Assisted suicide: Canada's experience of legalised assisted dying should make MSPs consider similar steps very carefully – Murdo Fraser
It’s a clever tactic to deploy, to suggest not just moral superiority for the cause, but also a sense of inevitability. If all the world is moving in one direction, who with sense would stand against an unstoppable tide? We see this in play right now in relation to the gender reform issue, where proponents of self-identification claim that Scotland is simply adopting ‘international best practice’. Unfortunately for them, there is no sign that the public agree.
I am old enough to remember when those who advocated that the UK join the euro back in the 1990s and 2000s used the same ‘right side of history’ argument. Here, again, the political elite were out of step with what the voters wanted. It tells its own story that today even the most pro-European of our political parties, the SNP, are cool on euro membership. History has delivered a different verdict.
And so it is with the current debate on legalising assisted suicide, or ‘assisted dying’ as its supporters now call it. Liam McArthur MSP is bringing forward a Members’ Bill that will open the door to medically assisted dying in Scotland. This is an incredibly well-meant Bill from a highly respected MSP. It is framed in the most compassionate and caring language that I firmly believe is intended to help those who are suffering from terminal illness.
But in considering how we approach this legislation, we need to look at the experience of other countries which have gone down this route. Last week in Holyrood, Dr Leonie Herx met with MSPs to share her experience as a palliative care doctor in Canada where similar legislation on assisted dying was introduced six years ago. She explained how legislation and medical practice had evolved over the years to a place that no parliamentarian could have imagined, and to a place where members of the public who supported the legislation are now horrified at how easily medical assistance in dying is available.
Given that we are expecting similar legislation to be lodged in the Scottish Parliament over the next couple of months, it is important for us to listen to what has happened in Canada, and understand how they have got from a very well-meaning Bill to same-day euthanasia on demand.
In Canada today, an 18-year-old with anorexia can walk into a hospital in the morning, refuse treatment or psychiatric support, ask to be euthanised by a doctor, and may be killed that afternoon. Without her family being told or mental health support being given.
This is a terrifying prospect for anyone, and there is no way that parliamentarians when they passed the legislation ever thought this was going to happen, but it has. Through the courts and medical practice, the carefully crafted law has evolved into a standard treatment option for the most vulnerable in society.
‘Maid’ (Medical assistance in dying), as it is called in Canada, and assisted dying in other European countries, is now offered as a treatment by doctors. At a person’s lowest point, when they find out they have a terminal illness, they are offered assisted dying as a treatment option.
We don’t yet know the full detail of what is going to be in the Bill in Scotland but we expect it to say that a person with capacity who has a diagnosis of terminal illness and who requests doctor-assisted dying should be prescribed lethal drugs to allow them to take their own life. We will have the ridiculous situation where at one end of a hospital, people who have been admitted due to attempted suicide are being treated in A&E, while a couple of doors down a doctor is giving someone the drugs to help them take their own life.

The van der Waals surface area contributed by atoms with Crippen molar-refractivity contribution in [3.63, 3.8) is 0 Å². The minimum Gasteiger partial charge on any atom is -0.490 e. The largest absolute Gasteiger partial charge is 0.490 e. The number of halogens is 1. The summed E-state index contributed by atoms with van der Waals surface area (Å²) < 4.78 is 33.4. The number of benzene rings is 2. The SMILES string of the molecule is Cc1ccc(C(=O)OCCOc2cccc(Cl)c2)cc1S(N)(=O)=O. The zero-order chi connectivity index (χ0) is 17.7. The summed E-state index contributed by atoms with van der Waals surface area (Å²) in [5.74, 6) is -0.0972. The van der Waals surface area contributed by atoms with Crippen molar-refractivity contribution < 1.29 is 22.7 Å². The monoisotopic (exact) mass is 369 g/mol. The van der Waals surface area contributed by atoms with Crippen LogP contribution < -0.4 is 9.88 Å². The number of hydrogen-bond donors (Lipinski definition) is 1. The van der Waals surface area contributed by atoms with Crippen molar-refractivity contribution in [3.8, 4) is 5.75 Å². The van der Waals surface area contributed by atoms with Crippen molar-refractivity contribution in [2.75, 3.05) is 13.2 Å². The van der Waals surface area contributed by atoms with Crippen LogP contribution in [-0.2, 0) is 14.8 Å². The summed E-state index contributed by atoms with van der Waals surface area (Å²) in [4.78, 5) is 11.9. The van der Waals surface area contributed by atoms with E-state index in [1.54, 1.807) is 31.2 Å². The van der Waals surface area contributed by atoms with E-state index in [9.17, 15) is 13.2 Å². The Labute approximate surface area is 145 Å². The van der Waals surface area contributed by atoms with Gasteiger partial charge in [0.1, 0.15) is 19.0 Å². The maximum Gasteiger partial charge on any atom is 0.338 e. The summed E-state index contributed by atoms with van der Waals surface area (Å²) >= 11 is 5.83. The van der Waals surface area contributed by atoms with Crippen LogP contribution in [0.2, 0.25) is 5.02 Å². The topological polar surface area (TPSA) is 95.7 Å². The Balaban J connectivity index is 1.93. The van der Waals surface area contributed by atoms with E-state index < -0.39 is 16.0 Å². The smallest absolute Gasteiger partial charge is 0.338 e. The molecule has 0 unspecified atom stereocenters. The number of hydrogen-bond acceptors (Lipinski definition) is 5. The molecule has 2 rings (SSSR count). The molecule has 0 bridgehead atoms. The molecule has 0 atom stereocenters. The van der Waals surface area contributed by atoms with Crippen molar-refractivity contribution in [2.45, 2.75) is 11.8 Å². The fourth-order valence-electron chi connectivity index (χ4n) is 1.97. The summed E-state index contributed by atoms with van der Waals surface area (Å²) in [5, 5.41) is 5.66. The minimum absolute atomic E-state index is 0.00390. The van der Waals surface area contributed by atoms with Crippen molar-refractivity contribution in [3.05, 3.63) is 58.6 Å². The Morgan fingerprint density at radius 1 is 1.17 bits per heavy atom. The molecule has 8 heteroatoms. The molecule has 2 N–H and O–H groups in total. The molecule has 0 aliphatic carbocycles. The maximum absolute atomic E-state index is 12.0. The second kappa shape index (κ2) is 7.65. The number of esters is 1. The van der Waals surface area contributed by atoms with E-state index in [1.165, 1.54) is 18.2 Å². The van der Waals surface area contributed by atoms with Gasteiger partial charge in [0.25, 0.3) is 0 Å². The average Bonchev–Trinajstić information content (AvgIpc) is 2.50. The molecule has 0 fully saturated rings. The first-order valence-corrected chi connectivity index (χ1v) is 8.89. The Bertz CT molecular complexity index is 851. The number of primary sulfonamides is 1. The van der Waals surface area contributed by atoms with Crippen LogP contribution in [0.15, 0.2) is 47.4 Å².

It is the speed of change in Canada that we need to be most conscious of. Six years ago, the parliament there passed a very similar Bill to the one proposed here, with lots of safeguards, reflection periods, two doctors having to agree, etc. Now Maid has been made available to those with disabilities, non-terminal illnesses such as arthritis, people who refuse life-saving treatment, and it is now moving towards those with mental health illnesses. This has all happened through court cases and changes in medical practice; the legislation has only briefly come back to parliament.
As MSPs, we have to therefore consider not just the Bill that we will have before us but what happens next, where this legislation will go once it has left the parliamentary chamber. We all have stories about relatives who suffered at the end of their lives, but do we really want to live in a society where those who are disabled or mentally ill could be helped to die by their doctors?
In a recent survey, over 70 per cent of doctors who deal with these issues every day said that they were against the move to introduce assisted dying, and almost half said that they would leave the profession if this was brought in. Our NHS is there to help and care for our sick and vulnerable, not to offer suicide on demand.
I was struck most by these words of Dr Herx when she spoke to doctors this week: “Risks to the vulnerable are very real and seen internationally. We have to ask what type of society do we want to live in, one that cares for the vulnerable or one that suggests that they are better off dead.”
On that basis, claims from this Bill’s supporters that they are ‘on the right side of history’ will ring increasingly hollow. As with so many other issues where there is an attempt to railroad us into swallowing radical reform, we need to pause and consider carefully all the unintended consequences.
Murdo Fraser is a Scottish Conservative MSP for Mid-Scotland and Fife
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